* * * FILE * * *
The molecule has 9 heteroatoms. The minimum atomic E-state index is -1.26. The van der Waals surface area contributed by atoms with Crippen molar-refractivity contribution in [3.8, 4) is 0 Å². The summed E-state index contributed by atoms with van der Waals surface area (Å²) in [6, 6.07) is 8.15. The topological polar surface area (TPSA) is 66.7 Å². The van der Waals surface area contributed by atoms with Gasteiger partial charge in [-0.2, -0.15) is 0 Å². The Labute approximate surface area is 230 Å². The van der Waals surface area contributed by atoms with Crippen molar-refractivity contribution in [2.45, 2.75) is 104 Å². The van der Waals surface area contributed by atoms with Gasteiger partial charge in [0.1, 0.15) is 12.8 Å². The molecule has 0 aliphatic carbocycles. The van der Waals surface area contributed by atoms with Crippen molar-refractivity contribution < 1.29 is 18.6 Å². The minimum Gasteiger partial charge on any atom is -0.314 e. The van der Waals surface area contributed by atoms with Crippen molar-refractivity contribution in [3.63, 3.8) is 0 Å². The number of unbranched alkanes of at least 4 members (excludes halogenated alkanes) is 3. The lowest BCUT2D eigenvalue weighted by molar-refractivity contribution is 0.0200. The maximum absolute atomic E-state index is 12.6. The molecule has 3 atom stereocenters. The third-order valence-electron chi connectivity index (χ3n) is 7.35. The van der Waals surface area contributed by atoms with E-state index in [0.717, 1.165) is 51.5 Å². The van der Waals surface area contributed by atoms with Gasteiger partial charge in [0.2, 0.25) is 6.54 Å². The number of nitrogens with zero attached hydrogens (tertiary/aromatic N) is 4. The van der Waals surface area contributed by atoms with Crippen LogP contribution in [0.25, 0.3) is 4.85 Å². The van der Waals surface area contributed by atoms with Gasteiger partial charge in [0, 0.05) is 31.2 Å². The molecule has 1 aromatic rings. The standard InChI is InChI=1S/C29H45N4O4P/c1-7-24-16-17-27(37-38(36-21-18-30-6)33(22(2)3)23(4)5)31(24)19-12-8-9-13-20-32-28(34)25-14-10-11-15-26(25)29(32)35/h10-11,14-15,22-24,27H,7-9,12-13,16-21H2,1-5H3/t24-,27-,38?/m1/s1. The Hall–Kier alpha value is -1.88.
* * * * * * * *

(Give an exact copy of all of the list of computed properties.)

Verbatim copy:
The molecule has 9 heteroatoms. The minimum atomic E-state index is -1.26. The van der Waals surface area contributed by atoms with Crippen molar-refractivity contribution in [3.8, 4) is 0 Å². The summed E-state index contributed by atoms with van der Waals surface area (Å²) in [6, 6.07) is 8.15. The topological polar surface area (TPSA) is 66.7 Å². The van der Waals surface area contributed by atoms with Gasteiger partial charge in [-0.2, -0.15) is 0 Å². The Labute approximate surface area is 230 Å². The van der Waals surface area contributed by atoms with Crippen molar-refractivity contribution in [2.45, 2.75) is 104 Å². The van der Waals surface area contributed by atoms with Gasteiger partial charge in [0.1, 0.15) is 12.8 Å². The molecule has 0 aliphatic carbocycles. The van der Waals surface area contributed by atoms with Crippen molar-refractivity contribution < 1.29 is 18.6 Å². The minimum Gasteiger partial charge on any atom is -0.314 e. The van der Waals surface area contributed by atoms with Crippen molar-refractivity contribution in [3.63, 3.8) is 0 Å². The number of unbranched alkanes of at least 4 members (excludes halogenated alkanes) is 3. The lowest BCUT2D eigenvalue weighted by molar-refractivity contribution is 0.0200. The maximum absolute atomic E-state index is 12.6. The molecule has 3 atom stereocenters. The third-order valence-electron chi connectivity index (χ3n) is 7.35. The van der Waals surface area contributed by atoms with E-state index in [0.717, 1.165) is 51.5 Å². The van der Waals surface area contributed by atoms with Gasteiger partial charge in [0.2, 0.25) is 6.54 Å². The number of nitrogens with zero attached hydrogens (tertiary/aromatic N) is 4. The van der Waals surface area contributed by atoms with Crippen LogP contribution in [0.25, 0.3) is 4.85 Å². The van der Waals surface area contributed by atoms with Gasteiger partial charge in [0, 0.05) is 31.2 Å². The molecule has 1 aromatic rings. The standard InChI is InChI=1S/C29H45N4O4P/c1-7-24-16-17-27(37-38(36-21-18-30-6)33(22(2)3)23(4)5)31(24)19-12-8-9-13-20-32-28(34)25-14-10-11-15-26(25)29(32)35/h10-11,14-15,22-24,27H,7-9,12-13,16-21H2,1-5H3/t24-,27-,38?/m1/s1. The Hall–Kier alpha value is -1.88.